mon 19/08/2019

Jackie Mason, Wyndhams Theatre | reviews, news & interviews

Jackie Mason, Wyndhams Theatre

Jackie Mason, Wyndhams Theatre

New York comic makes a sad farewell

Jackie Mason warned that some of his material would be old - and he was true to his word

There was a time when Jackie Mason was the pre-eminent New York Jewish comedian. He had started his career in those postwar Catskills hotels catering to vacationing Jewish families from New York City, which became known as the Borscht Belt. The circuit spawned a list of talents including Mel Brooks, Woody Allen and Joan Rivers, among many, many more, and it was a phenomenon that prompted the film Dirty Dancing. So due respect to a veteran who has been in the business for several decades and now, at the age of 75, is performing his farewell UK tour, called Fearless.

What a shame I can't bid him a fond au revoir, as this shambling, bumbling show was a huge disappointment. It promised well as the former rabbi came on to the strains of “New York, New York” and immediately started guying the people in the front row, suggesting that as Gentiles they wouldn't make a good audience - “Did you pass away? Because you're not laughing.” But the joke quickly wore thin, not least because I suspect the extended family were, in fact, Jewish. Weird.

He spent a lot of time mocking the front row to no comedic effect

Mason warned us that some material would be old because, he said, people want him to do his established routines. No problem with that – he certainly wasn't afraid to do huge chunks of it – but you might think the old stuff would be on a loop in his head by now, yet Mason repeatedly looked to the wings for prompts and during the first half of the show kept asking, “Is it time for the intermission now?” and “Have I done enough yet?”

The first half of the show was lacking in any pace and he spent a lot of time mocking the front row to no comedic effect. A lot of Mason's shtick is “Jews do this, Gentiles do that” and that's usually a rich and humorous seam, but there were some dodgy moments of borderline homophobic and racist comedy, with the French and Arabs being particular targets. But in the second half it tipped over into the kind of edgy or distasteful material (depending on your view of these things) that British comics such as Frankie Boyle and Roy “Chubby” Brown would think twice about using.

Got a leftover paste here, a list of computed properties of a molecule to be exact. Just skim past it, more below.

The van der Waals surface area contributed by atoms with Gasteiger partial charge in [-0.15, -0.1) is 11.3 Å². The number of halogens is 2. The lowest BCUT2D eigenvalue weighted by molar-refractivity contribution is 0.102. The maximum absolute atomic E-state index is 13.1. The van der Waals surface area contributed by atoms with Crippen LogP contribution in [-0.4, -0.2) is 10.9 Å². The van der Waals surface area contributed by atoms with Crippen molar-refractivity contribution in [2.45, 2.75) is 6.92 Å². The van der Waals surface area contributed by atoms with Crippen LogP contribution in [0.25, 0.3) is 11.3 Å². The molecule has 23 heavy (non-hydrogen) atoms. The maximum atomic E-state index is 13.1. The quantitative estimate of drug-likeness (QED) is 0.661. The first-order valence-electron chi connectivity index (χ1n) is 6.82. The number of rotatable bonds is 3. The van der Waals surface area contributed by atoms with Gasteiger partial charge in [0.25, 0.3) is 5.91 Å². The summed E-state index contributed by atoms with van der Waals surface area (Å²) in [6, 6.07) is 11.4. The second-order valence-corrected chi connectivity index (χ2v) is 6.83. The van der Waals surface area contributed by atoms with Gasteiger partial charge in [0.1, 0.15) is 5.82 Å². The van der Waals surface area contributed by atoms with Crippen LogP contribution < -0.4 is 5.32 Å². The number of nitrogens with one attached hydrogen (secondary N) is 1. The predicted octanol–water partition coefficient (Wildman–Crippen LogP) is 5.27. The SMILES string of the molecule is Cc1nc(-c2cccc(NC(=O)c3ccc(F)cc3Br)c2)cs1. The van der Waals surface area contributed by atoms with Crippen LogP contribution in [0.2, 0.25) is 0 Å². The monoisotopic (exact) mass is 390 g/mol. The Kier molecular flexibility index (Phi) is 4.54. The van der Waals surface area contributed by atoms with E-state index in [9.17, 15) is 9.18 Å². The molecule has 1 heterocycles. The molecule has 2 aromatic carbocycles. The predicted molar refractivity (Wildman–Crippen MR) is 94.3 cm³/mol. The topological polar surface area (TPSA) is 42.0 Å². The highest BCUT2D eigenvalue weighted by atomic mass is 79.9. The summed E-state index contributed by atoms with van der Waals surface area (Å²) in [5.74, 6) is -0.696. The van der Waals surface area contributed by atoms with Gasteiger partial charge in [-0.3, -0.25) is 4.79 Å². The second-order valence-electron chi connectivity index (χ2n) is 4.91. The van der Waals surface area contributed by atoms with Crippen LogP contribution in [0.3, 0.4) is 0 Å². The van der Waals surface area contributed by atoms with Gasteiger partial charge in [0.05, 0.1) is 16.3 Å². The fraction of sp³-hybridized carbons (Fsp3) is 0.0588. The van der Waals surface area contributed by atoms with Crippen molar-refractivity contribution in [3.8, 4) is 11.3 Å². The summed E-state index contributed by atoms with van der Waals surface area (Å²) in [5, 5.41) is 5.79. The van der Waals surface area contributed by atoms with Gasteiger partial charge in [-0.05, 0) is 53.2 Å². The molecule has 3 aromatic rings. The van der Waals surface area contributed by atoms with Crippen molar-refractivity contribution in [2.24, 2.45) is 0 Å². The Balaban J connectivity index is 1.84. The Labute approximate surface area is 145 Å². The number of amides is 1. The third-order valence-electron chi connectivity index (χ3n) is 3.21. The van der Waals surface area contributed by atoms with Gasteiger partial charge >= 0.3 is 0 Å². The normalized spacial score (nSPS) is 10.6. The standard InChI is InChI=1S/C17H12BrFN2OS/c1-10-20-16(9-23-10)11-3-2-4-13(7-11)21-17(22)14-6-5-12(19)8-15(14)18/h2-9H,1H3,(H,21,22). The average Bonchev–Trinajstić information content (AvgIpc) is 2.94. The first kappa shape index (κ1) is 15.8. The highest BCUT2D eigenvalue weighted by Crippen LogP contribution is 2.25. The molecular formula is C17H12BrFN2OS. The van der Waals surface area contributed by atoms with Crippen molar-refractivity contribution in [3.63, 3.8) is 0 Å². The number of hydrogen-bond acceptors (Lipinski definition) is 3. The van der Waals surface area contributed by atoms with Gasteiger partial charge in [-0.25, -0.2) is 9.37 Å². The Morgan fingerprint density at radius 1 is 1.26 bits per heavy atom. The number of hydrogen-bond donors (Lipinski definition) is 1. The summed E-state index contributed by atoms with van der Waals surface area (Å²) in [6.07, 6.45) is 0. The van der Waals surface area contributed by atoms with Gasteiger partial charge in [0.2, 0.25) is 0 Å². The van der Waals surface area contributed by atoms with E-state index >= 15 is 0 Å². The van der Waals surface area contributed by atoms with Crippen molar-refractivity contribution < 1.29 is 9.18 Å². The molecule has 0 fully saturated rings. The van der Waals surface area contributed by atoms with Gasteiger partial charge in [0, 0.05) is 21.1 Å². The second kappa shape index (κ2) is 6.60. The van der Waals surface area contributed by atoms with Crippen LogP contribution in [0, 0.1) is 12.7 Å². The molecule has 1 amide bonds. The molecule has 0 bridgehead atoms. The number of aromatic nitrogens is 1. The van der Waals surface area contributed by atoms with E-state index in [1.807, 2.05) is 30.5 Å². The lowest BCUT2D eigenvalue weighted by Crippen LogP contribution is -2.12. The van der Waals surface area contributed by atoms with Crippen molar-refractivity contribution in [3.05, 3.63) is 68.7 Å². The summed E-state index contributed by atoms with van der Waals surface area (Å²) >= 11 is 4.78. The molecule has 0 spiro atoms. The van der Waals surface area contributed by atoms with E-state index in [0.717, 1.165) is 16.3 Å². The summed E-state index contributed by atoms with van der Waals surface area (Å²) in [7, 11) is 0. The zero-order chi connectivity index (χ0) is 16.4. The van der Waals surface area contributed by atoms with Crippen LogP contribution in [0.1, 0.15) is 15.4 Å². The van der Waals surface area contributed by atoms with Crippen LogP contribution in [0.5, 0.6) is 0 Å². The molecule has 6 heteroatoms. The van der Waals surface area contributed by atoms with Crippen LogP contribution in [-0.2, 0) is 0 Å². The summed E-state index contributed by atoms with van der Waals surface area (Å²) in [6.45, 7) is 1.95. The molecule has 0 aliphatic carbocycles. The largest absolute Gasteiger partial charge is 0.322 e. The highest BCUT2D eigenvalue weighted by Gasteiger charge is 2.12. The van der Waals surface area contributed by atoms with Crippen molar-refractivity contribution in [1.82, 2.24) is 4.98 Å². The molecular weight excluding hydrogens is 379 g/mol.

The nadir was reached with a long, unfocused routine about positive discrimination and how people get into medical school in the United States. “A Jew need needs 98 per cent to be a doctor. A Latino gets 27 per cent and that's OK. A black gets two points and they say, 'You're in.'” At least Mason didn't talk about “schvartzes”, as he has before, although I left with the distinct impression he's not a fan of President Obama, who got several negative mentions.

He made little effort to make his material relevant to a London audience and one routine about the Grand Canyon - “Why would I want go see a big hole in the ground? If someone said there's a big hole on Third Street would you go look at it?” - just appeared lazy. Could he not at least have made the payoff about a nearby landmark? There was the occasional nugget, but sadly too few.

I first saw Mason a decade ago and interviewed him at about the same time, when he was still at the peak of his powers and he was a very funny joke machine. What a shame that he has gone for this last hurrah, which is one for Mason completists only.

  • Jackie Mason at Wyndhams Theatre until 17 March

Jackie Mason tells one of his early funny ones

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